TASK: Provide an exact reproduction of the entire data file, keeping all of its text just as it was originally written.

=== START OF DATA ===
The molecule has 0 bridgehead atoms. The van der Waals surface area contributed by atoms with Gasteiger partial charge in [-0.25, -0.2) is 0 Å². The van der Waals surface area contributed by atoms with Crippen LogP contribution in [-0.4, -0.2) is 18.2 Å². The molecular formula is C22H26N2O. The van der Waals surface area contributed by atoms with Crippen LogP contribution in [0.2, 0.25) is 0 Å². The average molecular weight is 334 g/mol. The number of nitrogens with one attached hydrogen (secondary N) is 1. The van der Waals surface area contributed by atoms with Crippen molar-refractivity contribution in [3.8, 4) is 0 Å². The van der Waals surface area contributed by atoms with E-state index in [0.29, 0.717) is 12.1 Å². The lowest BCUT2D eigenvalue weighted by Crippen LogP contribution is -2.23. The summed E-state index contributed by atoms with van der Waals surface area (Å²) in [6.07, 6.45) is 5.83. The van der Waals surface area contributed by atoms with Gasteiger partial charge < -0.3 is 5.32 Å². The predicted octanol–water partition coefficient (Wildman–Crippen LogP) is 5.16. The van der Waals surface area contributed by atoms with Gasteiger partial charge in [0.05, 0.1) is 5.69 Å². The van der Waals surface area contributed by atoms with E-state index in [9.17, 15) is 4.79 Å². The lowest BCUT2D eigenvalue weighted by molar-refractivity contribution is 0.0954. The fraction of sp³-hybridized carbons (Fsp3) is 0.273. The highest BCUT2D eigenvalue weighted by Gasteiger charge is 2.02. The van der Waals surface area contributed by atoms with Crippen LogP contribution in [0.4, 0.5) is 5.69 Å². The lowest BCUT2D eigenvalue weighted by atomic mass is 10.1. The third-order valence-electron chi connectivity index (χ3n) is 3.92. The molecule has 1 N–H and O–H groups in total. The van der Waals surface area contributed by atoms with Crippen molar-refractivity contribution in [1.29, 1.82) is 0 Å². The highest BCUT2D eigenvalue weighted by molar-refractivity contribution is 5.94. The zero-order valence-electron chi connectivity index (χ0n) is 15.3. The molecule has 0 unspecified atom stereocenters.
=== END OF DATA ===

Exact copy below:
The molecule has 0 bridgehead atoms. The van der Waals surface area contributed by atoms with Gasteiger partial charge in [-0.25, -0.2) is 0 Å². The van der Waals surface area contributed by atoms with Crippen LogP contribution in [-0.4, -0.2) is 18.2 Å². The molecular formula is C22H26N2O. The van der Waals surface area contributed by atoms with Crippen LogP contribution in [0.2, 0.25) is 0 Å². The average molecular weight is 334 g/mol. The number of nitrogens with one attached hydrogen (secondary N) is 1. The van der Waals surface area contributed by atoms with Crippen molar-refractivity contribution in [3.8, 4) is 0 Å². The van der Waals surface area contributed by atoms with E-state index in [0.29, 0.717) is 12.1 Å². The lowest BCUT2D eigenvalue weighted by Crippen LogP contribution is -2.23. The summed E-state index contributed by atoms with van der Waals surface area (Å²) in [6.07, 6.45) is 5.83. The van der Waals surface area contributed by atoms with Gasteiger partial charge < -0.3 is 5.32 Å². The predicted octanol–water partition coefficient (Wildman–Crippen LogP) is 5.16. The van der Waals surface area contributed by atoms with Gasteiger partial charge in [0.05, 0.1) is 5.69 Å². The van der Waals surface area contributed by atoms with E-state index in [9.17, 15) is 4.79 Å². The lowest BCUT2D eigenvalue weighted by molar-refractivity contribution is 0.0954. The fraction of sp³-hybridized carbons (Fsp3) is 0.273. The highest BCUT2D eigenvalue weighted by Gasteiger charge is 2.02. The van der Waals surface area contributed by atoms with Crippen LogP contribution in [0.4, 0.5) is 5.69 Å². The lowest BCUT2D eigenvalue weighted by atomic mass is 10.1. The third-order valence-electron chi connectivity index (χ3n) is 3.92. The molecule has 1 N–H and O–H groups in total. The van der Waals surface area contributed by atoms with Crippen molar-refractivity contribution in [1.29, 1.82) is 0 Å². The highest BCUT2D eigenvalue weighted by molar-refractivity contribution is 5.94. The zero-order valence-electron chi connectivity index (χ0n) is 15.3. The molecule has 0 unspecified atom stereocenters.